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Over 54,000 Canadian IT jobs unfulfilled
Over 54,000 Canadian IT jobs unfulfilled

Over 54,000 Canadian IT jobs unfulfilled

Tech Trends · Oct 25, 2017

The fight for human capital in the IT sector

IDC Canada estimates that there were more than 54,000 IT job vacancies in Canada in 2016. Considering how much IT has grown since then, both in size and its importance to business as a strategic asset, that number is sure to be even higher today. So how does a business, particularly a small to medium-sized business (SMB) cope? As the backbone of Canada’s economy, these businesses need to grow. How can they compete for those rare IT skills, and what do they do if they can’t find, attract or retain them?

These were some of the questions we asked a group of SMB CIOs and IT leaders in a recent TELUS Digital ThinkTank executive roundtable.

Outsource. Outsource. Outsource.

The forthcoming group of participating CIOs agreed that outsourcing delivers both the skills and the infrastructure they need, with predictable costs and without the risks. Outsourcing IT functions allows businesses the agility to add new servers faster, and for less, without worrying about who is available to manage and maintain them. In fact, some of the CIOs believe that in the future, their businesses won’t own much infrastructure at all.

Given their sizes, employees of SMBs frequently “wear many hats” and manage multiple functions, which makes the case for outsourcing even more compelling. They are also prepared to pay a premium for the breadth of services offered by outsourcing providers, and they look for larger, reputable and reliable providers that can deliver SLAs for mission-critical functions.

However, while outsourcing delivers significant benefits, managing multiple and varied vendors creates its own set of challenges. So what is the right number of providers or partners to have? For most of our IT leaders, three is the recommended optimal number, with 10 being too many and one being too risky.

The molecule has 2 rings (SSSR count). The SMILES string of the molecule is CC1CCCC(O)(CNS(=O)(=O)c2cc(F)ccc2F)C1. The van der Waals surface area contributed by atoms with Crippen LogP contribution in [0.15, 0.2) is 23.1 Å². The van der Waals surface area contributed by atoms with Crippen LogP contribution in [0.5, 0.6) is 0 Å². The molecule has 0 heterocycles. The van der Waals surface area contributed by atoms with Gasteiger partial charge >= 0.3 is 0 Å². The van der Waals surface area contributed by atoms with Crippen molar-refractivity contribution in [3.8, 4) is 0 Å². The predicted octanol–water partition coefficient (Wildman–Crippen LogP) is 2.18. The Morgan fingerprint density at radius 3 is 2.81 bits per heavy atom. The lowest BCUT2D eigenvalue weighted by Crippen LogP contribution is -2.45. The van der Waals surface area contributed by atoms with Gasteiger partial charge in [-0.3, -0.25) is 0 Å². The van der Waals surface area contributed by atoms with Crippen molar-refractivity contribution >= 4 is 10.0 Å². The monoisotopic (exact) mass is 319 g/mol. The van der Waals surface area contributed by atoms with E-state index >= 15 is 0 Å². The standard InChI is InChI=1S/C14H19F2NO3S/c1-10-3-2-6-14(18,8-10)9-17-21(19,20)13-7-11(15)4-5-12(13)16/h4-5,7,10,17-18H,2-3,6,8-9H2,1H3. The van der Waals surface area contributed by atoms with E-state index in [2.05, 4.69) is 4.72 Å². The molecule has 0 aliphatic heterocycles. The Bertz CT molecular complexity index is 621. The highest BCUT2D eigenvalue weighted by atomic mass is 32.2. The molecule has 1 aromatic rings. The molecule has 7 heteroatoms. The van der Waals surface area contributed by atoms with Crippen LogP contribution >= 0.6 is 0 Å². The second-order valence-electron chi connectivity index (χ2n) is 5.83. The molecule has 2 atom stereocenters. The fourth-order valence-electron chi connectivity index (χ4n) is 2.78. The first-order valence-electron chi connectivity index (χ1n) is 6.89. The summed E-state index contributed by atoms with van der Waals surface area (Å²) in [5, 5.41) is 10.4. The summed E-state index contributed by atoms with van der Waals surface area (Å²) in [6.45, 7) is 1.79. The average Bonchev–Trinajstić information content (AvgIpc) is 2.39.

Attracting millennials

Even with the availability of managed providers, some in-house IT personnel will always be needed. How can an SMB attract millennials today? Here, the CIOs turned the tables and asked us how we do it at TELUS. Steve Leslie, Senior VP, Business Solutions, shared that TELUS has developed a number of leadership programs and leads the field in offering very attractive workstyles options that allow team members to work where they are most effective, improving their work-life balance.

One CIO suggested that it’s also about marketing. Naming your departments “IT” and “Accounting” simply won’t attract today’s skilled younger workers. He suggested using hot catch-phrases in job titles, such as “Innovation” and “Business Transformation,” to attract their interest.

Looking to the future

Despite the extensive discussion of outsourcing, we still had time to talk about the future of IT and where SMB CIOs see things going as far as their businesses are concerned. They agreed without exception that CIOs have to be open to new ideas and understand that their role in an organization is constantly changing. Instead of concentrating on the back-end, they have to also consider what they can do for the business strategically. That means IT has to be at the table when decisions are made—and the CIO must be able to sell ideas to the CEO and the board, using quantifiable numbers that are “hard to argue with.”

Authored by:
Carlos Carreiro
Carlos Carreiro